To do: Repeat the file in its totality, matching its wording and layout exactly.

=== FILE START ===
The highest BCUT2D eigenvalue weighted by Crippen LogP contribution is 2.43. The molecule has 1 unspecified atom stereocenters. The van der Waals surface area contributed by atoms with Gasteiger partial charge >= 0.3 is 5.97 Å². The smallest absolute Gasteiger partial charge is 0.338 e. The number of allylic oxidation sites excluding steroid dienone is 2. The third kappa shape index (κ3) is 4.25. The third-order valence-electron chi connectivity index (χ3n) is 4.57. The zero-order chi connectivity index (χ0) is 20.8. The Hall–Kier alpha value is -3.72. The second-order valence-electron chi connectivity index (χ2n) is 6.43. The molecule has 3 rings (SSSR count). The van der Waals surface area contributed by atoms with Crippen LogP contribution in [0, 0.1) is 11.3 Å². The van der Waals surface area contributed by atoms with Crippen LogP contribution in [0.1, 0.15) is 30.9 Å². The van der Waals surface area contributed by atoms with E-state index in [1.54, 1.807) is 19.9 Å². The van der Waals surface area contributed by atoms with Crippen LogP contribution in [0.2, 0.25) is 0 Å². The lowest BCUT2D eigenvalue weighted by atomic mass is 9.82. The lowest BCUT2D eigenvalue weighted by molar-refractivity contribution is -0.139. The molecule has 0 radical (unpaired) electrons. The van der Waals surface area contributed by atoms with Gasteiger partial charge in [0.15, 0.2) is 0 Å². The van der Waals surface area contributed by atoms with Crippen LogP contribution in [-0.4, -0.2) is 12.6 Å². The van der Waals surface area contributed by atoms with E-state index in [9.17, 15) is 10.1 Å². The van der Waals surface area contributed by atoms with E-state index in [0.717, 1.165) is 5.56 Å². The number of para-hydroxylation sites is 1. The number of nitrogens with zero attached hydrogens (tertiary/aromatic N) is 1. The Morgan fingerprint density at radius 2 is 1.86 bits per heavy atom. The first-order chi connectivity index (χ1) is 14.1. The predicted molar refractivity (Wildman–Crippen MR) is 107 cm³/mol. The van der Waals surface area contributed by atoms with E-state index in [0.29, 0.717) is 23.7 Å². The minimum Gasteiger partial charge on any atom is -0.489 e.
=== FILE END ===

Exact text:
The highest BCUT2D eigenvalue weighted by Crippen LogP contribution is 2.43. The molecule has 1 unspecified atom stereocenters. The van der Waals surface area contributed by atoms with Gasteiger partial charge >= 0.3 is 5.97 Å². The smallest absolute Gasteiger partial charge is 0.338 e. The number of allylic oxidation sites excluding steroid dienone is 2. The third kappa shape index (κ3) is 4.25. The third-order valence-electron chi connectivity index (χ3n) is 4.57. The zero-order chi connectivity index (χ0) is 20.8. The Hall–Kier alpha value is -3.72. The second-order valence-electron chi connectivity index (χ2n) is 6.43. The molecule has 3 rings (SSSR count). The van der Waals surface area contributed by atoms with Crippen LogP contribution in [0, 0.1) is 11.3 Å². The van der Waals surface area contributed by atoms with Crippen LogP contribution in [0.1, 0.15) is 30.9 Å². The van der Waals surface area contributed by atoms with E-state index in [1.54, 1.807) is 19.9 Å². The van der Waals surface area contributed by atoms with Crippen LogP contribution in [0.2, 0.25) is 0 Å². The lowest BCUT2D eigenvalue weighted by atomic mass is 9.82. The lowest BCUT2D eigenvalue weighted by molar-refractivity contribution is -0.139. The molecule has 0 radical (unpaired) electrons. The van der Waals surface area contributed by atoms with Gasteiger partial charge in [0.15, 0.2) is 0 Å². The van der Waals surface area contributed by atoms with Crippen LogP contribution in [-0.4, -0.2) is 12.6 Å². The van der Waals surface area contributed by atoms with E-state index in [9.17, 15) is 10.1 Å². The van der Waals surface area contributed by atoms with E-state index in [0.717, 1.165) is 5.56 Å². The number of para-hydroxylation sites is 1. The number of nitrogens with zero attached hydrogens (tertiary/aromatic N) is 1. The Morgan fingerprint density at radius 2 is 1.86 bits per heavy atom. The first-order chi connectivity index (χ1) is 14.1. The predicted molar refractivity (Wildman–Crippen MR) is 107 cm³/mol. The van der Waals surface area contributed by atoms with E-state index in [0.29, 0.717) is 23.7 Å². The minimum Gasteiger partial charge on any atom is -0.489 e.